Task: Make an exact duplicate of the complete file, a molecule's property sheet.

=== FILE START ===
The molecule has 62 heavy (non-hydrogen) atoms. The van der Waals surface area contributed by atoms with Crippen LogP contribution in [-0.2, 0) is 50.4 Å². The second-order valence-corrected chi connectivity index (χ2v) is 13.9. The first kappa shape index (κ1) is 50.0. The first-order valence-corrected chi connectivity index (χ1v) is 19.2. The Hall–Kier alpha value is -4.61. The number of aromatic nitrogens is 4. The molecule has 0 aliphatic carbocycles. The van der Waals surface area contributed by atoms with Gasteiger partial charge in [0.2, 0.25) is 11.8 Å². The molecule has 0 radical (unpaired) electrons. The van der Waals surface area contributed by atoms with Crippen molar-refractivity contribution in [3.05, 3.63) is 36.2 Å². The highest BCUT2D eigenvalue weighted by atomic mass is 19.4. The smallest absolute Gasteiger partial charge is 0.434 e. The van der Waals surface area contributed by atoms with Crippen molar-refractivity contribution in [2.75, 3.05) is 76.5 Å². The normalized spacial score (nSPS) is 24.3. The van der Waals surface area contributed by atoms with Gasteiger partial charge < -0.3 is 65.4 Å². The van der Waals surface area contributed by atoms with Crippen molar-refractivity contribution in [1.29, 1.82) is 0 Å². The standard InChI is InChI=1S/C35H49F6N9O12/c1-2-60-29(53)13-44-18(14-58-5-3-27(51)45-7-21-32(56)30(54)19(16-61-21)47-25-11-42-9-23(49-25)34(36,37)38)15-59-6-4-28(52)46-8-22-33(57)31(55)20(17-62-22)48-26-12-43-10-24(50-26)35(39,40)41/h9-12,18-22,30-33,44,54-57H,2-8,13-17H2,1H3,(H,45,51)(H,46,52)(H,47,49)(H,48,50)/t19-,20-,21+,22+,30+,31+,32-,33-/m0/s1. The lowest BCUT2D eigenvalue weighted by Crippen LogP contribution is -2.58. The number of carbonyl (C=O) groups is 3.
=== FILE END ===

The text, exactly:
The molecule has 62 heavy (non-hydrogen) atoms. The van der Waals surface area contributed by atoms with Crippen LogP contribution in [-0.2, 0) is 50.4 Å². The second-order valence-corrected chi connectivity index (χ2v) is 13.9. The first kappa shape index (κ1) is 50.0. The first-order valence-corrected chi connectivity index (χ1v) is 19.2. The Hall–Kier alpha value is -4.61. The number of aromatic nitrogens is 4. The molecule has 0 aliphatic carbocycles. The van der Waals surface area contributed by atoms with Gasteiger partial charge in [0.2, 0.25) is 11.8 Å². The molecule has 0 radical (unpaired) electrons. The van der Waals surface area contributed by atoms with Crippen molar-refractivity contribution in [3.05, 3.63) is 36.2 Å². The highest BCUT2D eigenvalue weighted by atomic mass is 19.4. The smallest absolute Gasteiger partial charge is 0.434 e. The van der Waals surface area contributed by atoms with Crippen molar-refractivity contribution in [2.75, 3.05) is 76.5 Å². The normalized spacial score (nSPS) is 24.3. The van der Waals surface area contributed by atoms with Gasteiger partial charge < -0.3 is 65.4 Å². The van der Waals surface area contributed by atoms with Crippen molar-refractivity contribution in [1.29, 1.82) is 0 Å². The standard InChI is InChI=1S/C35H49F6N9O12/c1-2-60-29(53)13-44-18(14-58-5-3-27(51)45-7-21-32(56)30(54)19(16-61-21)47-25-11-42-9-23(49-25)34(36,37)38)15-59-6-4-28(52)46-8-22-33(57)31(55)20(17-62-22)48-26-12-43-10-24(50-26)35(39,40)41/h9-12,18-22,30-33,44,54-57H,2-8,13-17H2,1H3,(H,45,51)(H,46,52)(H,47,49)(H,48,50)/t19-,20-,21+,22+,30+,31+,32-,33-/m0/s1. The lowest BCUT2D eigenvalue weighted by Crippen LogP contribution is -2.58. The number of carbonyl (C=O) groups is 3.